As we're all on screens now more than ever, new data suggests a difference in opinion between teens and their parents. Turns out, there's an increase in teens hiding their online activity from mom and dad.
“I think pretty early on my husband and I decided that it wasn’t for us,” Stephanie Murphy said, talking about devices.
Video games, iPads, Nintendo, you name it, she doesn't want it in her house. The 2nd grade teacher in New York City is also a busy mom of 4. Only her 13-year-old daughter has access to a device.
“She’s not the majority, she does have a phone we did give her one when she went into middle school for safety reasons,” Murphy said.
Murphy knows her family isn't the majority either. For the second year in a row, AT&T and Quadrant Strategies teamed up to conduct their "digital family poll."
“We do it to benchmark what teens are doing online, how are teens interacting online, and how are parents looking at the digital life of their kids,” said Nicole Anderson. She's the Assistant Vice President for Social Responsibility at AT&T. This year's data was interesting in comparison to last year, when there wasn't a pandemic.
“From last year to this year - parents actually feel more confident: 71% felt more confident than at any point they could see what their teens are doing online. They’re spending more time together so parents felt more confident. 'I can check anytime and see what they’re doing,'” Anderson said.
But, add that stat to the one they got from teens, who also felt more confident that they could do a better job at hiding things.
“Seeing that discontent made us want to double down saying we’ve got parental controls; we have resources you can use on the screen ready website,” Anderson said.
The poll, which focuses on teens, also found that parental controls made a difference. And not just an obvious one.
“The teens who do have parental controls on their devices reported that they’re happier; feel safer, more productive, and they’re able to follow their passions online and digitally more so then these teens who don’t have parental controls set,” Anderson explained.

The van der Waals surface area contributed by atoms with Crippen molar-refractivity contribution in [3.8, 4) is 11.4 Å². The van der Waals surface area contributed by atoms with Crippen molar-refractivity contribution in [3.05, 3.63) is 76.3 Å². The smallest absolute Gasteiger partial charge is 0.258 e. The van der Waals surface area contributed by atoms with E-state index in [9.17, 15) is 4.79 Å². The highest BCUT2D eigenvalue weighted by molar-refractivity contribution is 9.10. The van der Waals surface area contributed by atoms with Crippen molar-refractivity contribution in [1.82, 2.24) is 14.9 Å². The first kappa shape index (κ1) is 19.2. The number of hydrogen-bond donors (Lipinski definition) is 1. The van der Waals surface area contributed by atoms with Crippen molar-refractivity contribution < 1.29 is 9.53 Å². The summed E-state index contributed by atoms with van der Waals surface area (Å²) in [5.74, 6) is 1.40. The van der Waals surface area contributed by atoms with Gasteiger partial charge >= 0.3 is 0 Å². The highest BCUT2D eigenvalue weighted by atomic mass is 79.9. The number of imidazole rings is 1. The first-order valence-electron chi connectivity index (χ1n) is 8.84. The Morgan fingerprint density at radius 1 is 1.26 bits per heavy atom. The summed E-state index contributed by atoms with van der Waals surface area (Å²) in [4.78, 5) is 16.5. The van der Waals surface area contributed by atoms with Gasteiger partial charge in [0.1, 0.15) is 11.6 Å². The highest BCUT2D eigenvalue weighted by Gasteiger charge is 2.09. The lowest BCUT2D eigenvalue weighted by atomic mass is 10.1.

We asked about those parental controls, and where one would even begin.
"You can set a time limit that your child spends on a device, it can screen by age what sites are appropriate and it can block certain programming depending on the device," Anderson said.
AT&T launched a new parental controls campaign using super heroes. She says the controls take away the fight between kids and their parents.
As for Stephanie Murphy, she says, “I’m going to be honest, they are going to search. I’m hoping I’m instilling that they come to me and ask me questions.”
She says she's armed and ready with answers and she also says, what's most important for her family is being present.
“When they were online, they’re near me. When they were working on their computers, they’re right next to me, when he finished it was to talk to his friends and he was in another room and I could hear them. They were never where they were so far that I couldn’t hear what they were doing,” Murphy said.
Murphy says, when and if that day comes, she'll launch parental controls. But for now, in these challenging times, remind yourself that no one has parenting down to a perfect science.
“Everyone is different and everyone is in a different situation. I’m not in a position to give advice, but I could just say that you do what’s best, they’re your children and you know them best.”